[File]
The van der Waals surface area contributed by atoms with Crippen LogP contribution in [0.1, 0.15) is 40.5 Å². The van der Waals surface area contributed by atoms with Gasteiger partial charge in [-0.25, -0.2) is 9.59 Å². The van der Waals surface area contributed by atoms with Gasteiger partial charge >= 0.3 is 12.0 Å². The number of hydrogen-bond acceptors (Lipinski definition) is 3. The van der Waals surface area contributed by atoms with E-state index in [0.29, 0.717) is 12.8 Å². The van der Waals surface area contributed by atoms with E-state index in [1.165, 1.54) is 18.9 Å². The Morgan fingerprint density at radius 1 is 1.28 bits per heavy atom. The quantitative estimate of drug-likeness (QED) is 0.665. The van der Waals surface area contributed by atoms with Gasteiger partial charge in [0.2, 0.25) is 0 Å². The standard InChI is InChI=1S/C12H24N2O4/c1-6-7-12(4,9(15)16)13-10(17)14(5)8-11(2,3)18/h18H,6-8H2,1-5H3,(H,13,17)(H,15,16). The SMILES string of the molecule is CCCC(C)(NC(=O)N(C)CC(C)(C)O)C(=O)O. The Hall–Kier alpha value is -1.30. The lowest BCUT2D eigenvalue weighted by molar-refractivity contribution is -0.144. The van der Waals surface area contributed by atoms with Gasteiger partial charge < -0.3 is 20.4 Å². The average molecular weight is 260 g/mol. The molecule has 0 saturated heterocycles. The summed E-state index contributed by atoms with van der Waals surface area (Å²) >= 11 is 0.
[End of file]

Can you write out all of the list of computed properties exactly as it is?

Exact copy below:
The van der Waals surface area contributed by atoms with Crippen LogP contribution in [0.1, 0.15) is 40.5 Å². The van der Waals surface area contributed by atoms with Gasteiger partial charge in [-0.25, -0.2) is 9.59 Å². The van der Waals surface area contributed by atoms with Gasteiger partial charge >= 0.3 is 12.0 Å². The number of hydrogen-bond acceptors (Lipinski definition) is 3. The van der Waals surface area contributed by atoms with E-state index in [0.29, 0.717) is 12.8 Å². The van der Waals surface area contributed by atoms with E-state index in [1.165, 1.54) is 18.9 Å². The Morgan fingerprint density at radius 1 is 1.28 bits per heavy atom. The quantitative estimate of drug-likeness (QED) is 0.665. The van der Waals surface area contributed by atoms with Gasteiger partial charge in [0.2, 0.25) is 0 Å². The standard InChI is InChI=1S/C12H24N2O4/c1-6-7-12(4,9(15)16)13-10(17)14(5)8-11(2,3)18/h18H,6-8H2,1-5H3,(H,13,17)(H,15,16). The SMILES string of the molecule is CCCC(C)(NC(=O)N(C)CC(C)(C)O)C(=O)O. The Hall–Kier alpha value is -1.30. The lowest BCUT2D eigenvalue weighted by molar-refractivity contribution is -0.144. The van der Waals surface area contributed by atoms with Gasteiger partial charge < -0.3 is 20.4 Å². The average molecular weight is 260 g/mol. The molecule has 0 saturated heterocycles. The summed E-state index contributed by atoms with van der Waals surface area (Å²) >= 11 is 0.